he biggest thing that helped my endometriosis is open, loving communication.
I was diagnosed as a teenager, and that’s a difficult enough time of your life without adding a severe health condition to the mix. Some girls are embarrassed by normal periods, some boys make cruel comments about PMS or skiving off PE or other classes at school. I was acutely aware of all this in high school, and I was ashamed of my endometriosis, as well as being in agony with it.
I tried to be brave, not because I wanted to be a hero but because I didn’t want people talking about me. But I cried a lot when I was alone. I couldn’t tell my friends, and I couldn’t even imagine having a boyfriend, because I was bleeding all the time. I felt so left out as my friends got boyfriends, and I spent a lot of time looking at my feet to avoid eye contact with boys. I wanted a boyfriend, but I was also terrified of what might happen if a boy talked to me.
It wasn’t until I was at university that I got together with a guy I really liked. I’d been on drugs that stopped my periods, which was brilliant not just because the bleeding stopped but because it meant I didn’t have to go to hospital for morphine to deal with the pain during periods. It also made me think maybe I could have a relationship, because I wouldn’t have to let on that there was anything wrong.
What I hadn’t realised was the periods stopped because the drugs put me into a temporary menopause. So when I finally reached the stage with this guy that I felt we could have sex, it was disastrous. I didn’t know that menopause causes vaginal dryness. I was very nervous, which didn’t help. We tried a few times and he was quite patient, but puzzled, and I just couldn’t bring myself to explain it all to him, so I ended the relationship instead.
There were two more boyfriends. The first I did the same thing, didn’t tell him, but by then I was off the drugs so I was making all sorts of excuses for not having sex. And it really hurt, too, so I didn’t want to have sex anyway.
With the second, I decided I had to tell him, and he was lovely at first, but it was just too difficult for us. It’s hard to have endometriosis and to be the partner of someone who has it. The pain is unbelievable, the bleeding is awful and I was tired all the time. It was a challenge to get to work every day, and sometimes I didn’t make it, and work was more important to me than sex, so I can understand why he left me.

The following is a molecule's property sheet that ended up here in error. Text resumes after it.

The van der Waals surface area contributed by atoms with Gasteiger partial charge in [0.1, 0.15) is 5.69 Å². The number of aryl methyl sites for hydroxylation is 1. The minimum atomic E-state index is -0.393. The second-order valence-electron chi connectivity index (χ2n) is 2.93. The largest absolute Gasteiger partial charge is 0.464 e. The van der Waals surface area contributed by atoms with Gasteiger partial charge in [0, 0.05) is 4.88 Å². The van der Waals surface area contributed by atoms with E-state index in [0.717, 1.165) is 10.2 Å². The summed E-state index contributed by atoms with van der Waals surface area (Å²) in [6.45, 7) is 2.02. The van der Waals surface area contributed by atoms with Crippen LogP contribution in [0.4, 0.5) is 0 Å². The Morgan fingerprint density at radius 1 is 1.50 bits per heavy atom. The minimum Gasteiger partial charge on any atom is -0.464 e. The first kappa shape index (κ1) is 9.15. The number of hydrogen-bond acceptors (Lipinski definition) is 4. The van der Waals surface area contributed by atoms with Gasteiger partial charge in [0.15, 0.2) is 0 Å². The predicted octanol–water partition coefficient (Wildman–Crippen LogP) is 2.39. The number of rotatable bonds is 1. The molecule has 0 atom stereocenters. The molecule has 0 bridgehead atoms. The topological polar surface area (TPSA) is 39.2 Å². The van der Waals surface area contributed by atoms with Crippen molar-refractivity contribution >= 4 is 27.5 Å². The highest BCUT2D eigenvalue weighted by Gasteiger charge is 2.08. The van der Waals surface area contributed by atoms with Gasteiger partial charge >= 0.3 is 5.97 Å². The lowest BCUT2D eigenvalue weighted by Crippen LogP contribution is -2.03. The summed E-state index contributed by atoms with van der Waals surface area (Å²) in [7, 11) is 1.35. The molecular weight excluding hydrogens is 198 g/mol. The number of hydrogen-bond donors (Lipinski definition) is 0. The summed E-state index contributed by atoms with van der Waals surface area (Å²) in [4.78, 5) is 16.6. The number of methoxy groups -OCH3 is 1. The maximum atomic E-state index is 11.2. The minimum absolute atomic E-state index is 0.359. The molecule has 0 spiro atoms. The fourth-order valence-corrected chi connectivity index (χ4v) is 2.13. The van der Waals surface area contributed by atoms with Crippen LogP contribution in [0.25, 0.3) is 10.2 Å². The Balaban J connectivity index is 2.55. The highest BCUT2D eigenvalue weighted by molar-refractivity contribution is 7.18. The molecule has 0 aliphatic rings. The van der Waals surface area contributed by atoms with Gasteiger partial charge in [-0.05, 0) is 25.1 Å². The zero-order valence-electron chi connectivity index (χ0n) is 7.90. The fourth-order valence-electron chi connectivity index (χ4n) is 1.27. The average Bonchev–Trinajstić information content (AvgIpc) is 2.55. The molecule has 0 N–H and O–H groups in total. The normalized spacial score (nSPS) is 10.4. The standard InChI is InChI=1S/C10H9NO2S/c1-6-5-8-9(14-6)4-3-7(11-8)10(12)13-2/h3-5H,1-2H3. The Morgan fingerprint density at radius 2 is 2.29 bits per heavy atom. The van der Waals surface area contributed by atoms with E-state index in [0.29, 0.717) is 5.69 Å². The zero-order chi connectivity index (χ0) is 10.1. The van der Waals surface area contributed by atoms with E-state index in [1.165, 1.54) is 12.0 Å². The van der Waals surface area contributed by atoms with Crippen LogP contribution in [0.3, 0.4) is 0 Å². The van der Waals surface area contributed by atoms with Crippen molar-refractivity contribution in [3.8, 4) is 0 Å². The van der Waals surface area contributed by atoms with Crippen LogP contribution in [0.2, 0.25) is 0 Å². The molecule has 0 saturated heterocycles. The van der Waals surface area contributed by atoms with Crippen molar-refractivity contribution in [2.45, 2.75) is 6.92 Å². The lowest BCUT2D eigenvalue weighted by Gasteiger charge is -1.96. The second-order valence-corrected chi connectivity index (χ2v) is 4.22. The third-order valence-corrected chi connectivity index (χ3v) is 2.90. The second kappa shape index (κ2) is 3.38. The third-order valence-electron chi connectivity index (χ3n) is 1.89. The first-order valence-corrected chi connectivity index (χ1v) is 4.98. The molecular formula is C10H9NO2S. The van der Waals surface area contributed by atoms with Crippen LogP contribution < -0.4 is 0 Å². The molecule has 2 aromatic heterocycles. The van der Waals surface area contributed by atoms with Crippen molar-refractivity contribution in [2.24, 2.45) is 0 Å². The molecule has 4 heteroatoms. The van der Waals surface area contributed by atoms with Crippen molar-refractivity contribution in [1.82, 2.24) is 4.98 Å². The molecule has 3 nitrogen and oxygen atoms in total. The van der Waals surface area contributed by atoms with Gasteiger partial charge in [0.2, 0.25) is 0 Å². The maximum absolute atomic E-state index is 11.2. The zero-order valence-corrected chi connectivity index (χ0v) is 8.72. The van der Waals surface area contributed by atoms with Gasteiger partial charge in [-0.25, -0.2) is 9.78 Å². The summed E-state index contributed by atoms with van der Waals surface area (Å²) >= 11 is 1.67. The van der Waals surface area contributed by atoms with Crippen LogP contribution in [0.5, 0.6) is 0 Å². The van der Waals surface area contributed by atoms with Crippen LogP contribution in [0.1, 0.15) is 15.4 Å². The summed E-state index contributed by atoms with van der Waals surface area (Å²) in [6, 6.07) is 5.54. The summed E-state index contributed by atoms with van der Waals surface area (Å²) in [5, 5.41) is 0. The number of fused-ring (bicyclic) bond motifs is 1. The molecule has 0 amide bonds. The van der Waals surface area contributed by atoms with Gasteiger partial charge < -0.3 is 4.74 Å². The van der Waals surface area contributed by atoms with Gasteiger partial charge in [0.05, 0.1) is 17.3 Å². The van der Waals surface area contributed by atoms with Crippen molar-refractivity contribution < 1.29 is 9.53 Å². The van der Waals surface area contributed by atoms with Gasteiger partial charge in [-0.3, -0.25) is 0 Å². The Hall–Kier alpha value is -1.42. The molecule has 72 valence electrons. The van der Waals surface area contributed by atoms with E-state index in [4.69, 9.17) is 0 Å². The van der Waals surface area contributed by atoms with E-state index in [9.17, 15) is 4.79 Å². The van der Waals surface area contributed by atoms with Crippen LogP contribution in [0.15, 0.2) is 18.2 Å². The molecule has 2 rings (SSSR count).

And then I was lucky enough to meet Steve. He was different because we started as friends, and I told him about my endometriosis while we were friends, and he was super supportive of me. We hung out a lot, so he saw me doubled up in pain, crying, and he listened to me complaining about the bleeding.
At first he was a bit awkward, as most men are when a woman is crying, then his kindness came to the rescue. He began holding my hand, then holding me in an embrace. And I relaxed into him. When I complained, he made me laugh. When I was miserable, he helped me to hold on to hope.
Then one time when he was holding me, he led me to bed and stayed with me. We didn’t make love, but in the morning, he kissed me, and it felt so right. I had never felt so relaxed with a man, there wasn’t a trace of the fears from school that I carried with me all through the years.
We already had good communication, and he already knew that I was worried that I wouldn’t be able to have children, so our relationship developed really fast. There wasn’t much he didn’t know, but as we became a couple we talked about it all. Sometimes I need him to be by my side, sometimes I need space to just go to bed really early and hope that the next day will be better. He never takes offence if I don’t want to make love – if I’m too tired, it’s the kind of tiredness that can’t be ignored. But at the same time we have agreed that he should never feel afraid to approach me if he wants to make love.
His kindness and ability to listen have allowed me to learn to speak about my feelings openly. I’m no longer the schoolgirl looking at my feet. We have had our challenging moments, but we have worked hard to keep the communication open, because we know how important that is.
Steve wants to have children, and we know that it’s better for me to do that early, just in case my fertility is affected. So we are making plans now to get married, and babies will hopefully follow soon after.
Nothing has changed about my endometriosis. It hasn’t gone away. It is unlikely ever to go away. But my response to it has changed. Being open with Steve forced me to look at it directly, admit what it was doing to me and learn to cope with that. I feel stronger for that.